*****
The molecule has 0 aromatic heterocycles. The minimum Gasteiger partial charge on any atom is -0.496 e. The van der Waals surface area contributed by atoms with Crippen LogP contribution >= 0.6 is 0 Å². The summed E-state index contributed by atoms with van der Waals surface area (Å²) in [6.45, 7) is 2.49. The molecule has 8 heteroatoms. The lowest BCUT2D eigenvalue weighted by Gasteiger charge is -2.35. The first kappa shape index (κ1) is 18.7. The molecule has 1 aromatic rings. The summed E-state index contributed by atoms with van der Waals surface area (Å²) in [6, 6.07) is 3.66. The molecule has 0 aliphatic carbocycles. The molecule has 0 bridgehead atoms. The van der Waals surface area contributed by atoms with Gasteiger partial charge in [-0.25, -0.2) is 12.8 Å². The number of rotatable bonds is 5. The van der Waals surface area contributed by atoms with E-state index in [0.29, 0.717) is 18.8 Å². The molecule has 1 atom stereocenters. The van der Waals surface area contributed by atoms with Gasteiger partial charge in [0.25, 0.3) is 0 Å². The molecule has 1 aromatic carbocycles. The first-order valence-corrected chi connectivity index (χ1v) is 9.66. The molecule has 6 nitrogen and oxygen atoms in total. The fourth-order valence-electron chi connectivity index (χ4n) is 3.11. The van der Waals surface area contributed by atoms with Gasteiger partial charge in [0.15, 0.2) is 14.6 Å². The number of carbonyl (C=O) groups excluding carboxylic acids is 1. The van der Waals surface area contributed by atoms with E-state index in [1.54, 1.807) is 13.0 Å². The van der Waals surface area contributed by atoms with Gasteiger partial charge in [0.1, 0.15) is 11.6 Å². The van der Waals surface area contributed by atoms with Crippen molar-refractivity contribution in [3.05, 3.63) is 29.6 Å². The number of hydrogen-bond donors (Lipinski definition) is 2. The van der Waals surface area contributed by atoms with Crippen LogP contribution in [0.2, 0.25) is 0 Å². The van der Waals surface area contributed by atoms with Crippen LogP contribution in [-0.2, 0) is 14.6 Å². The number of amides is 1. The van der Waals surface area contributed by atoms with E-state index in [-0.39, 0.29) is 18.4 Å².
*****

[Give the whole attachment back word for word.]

The molecule has 0 aromatic heterocycles. The minimum Gasteiger partial charge on any atom is -0.496 e. The van der Waals surface area contributed by atoms with Crippen LogP contribution >= 0.6 is 0 Å². The summed E-state index contributed by atoms with van der Waals surface area (Å²) in [6.45, 7) is 2.49. The molecule has 8 heteroatoms. The lowest BCUT2D eigenvalue weighted by Gasteiger charge is -2.35. The first kappa shape index (κ1) is 18.7. The molecule has 1 aromatic rings. The summed E-state index contributed by atoms with van der Waals surface area (Å²) in [6, 6.07) is 3.66. The molecule has 0 aliphatic carbocycles. The molecule has 0 bridgehead atoms. The van der Waals surface area contributed by atoms with Gasteiger partial charge in [-0.25, -0.2) is 12.8 Å². The number of rotatable bonds is 5. The van der Waals surface area contributed by atoms with E-state index in [0.29, 0.717) is 18.8 Å². The molecule has 1 atom stereocenters. The van der Waals surface area contributed by atoms with Gasteiger partial charge in [0.25, 0.3) is 0 Å². The molecule has 1 aromatic carbocycles. The first-order valence-corrected chi connectivity index (χ1v) is 9.66. The molecule has 6 nitrogen and oxygen atoms in total. The fourth-order valence-electron chi connectivity index (χ4n) is 3.11. The van der Waals surface area contributed by atoms with Gasteiger partial charge in [0.15, 0.2) is 14.6 Å². The number of carbonyl (C=O) groups excluding carboxylic acids is 1. The van der Waals surface area contributed by atoms with E-state index in [1.54, 1.807) is 13.0 Å². The van der Waals surface area contributed by atoms with Gasteiger partial charge in [0.1, 0.15) is 11.6 Å². The van der Waals surface area contributed by atoms with Crippen molar-refractivity contribution in [3.05, 3.63) is 29.6 Å². The number of hydrogen-bond donors (Lipinski definition) is 2. The van der Waals surface area contributed by atoms with Crippen LogP contribution in [0.2, 0.25) is 0 Å². The van der Waals surface area contributed by atoms with Crippen LogP contribution in [-0.2, 0) is 14.6 Å². The number of amides is 1. The van der Waals surface area contributed by atoms with E-state index in [-0.39, 0.29) is 18.4 Å².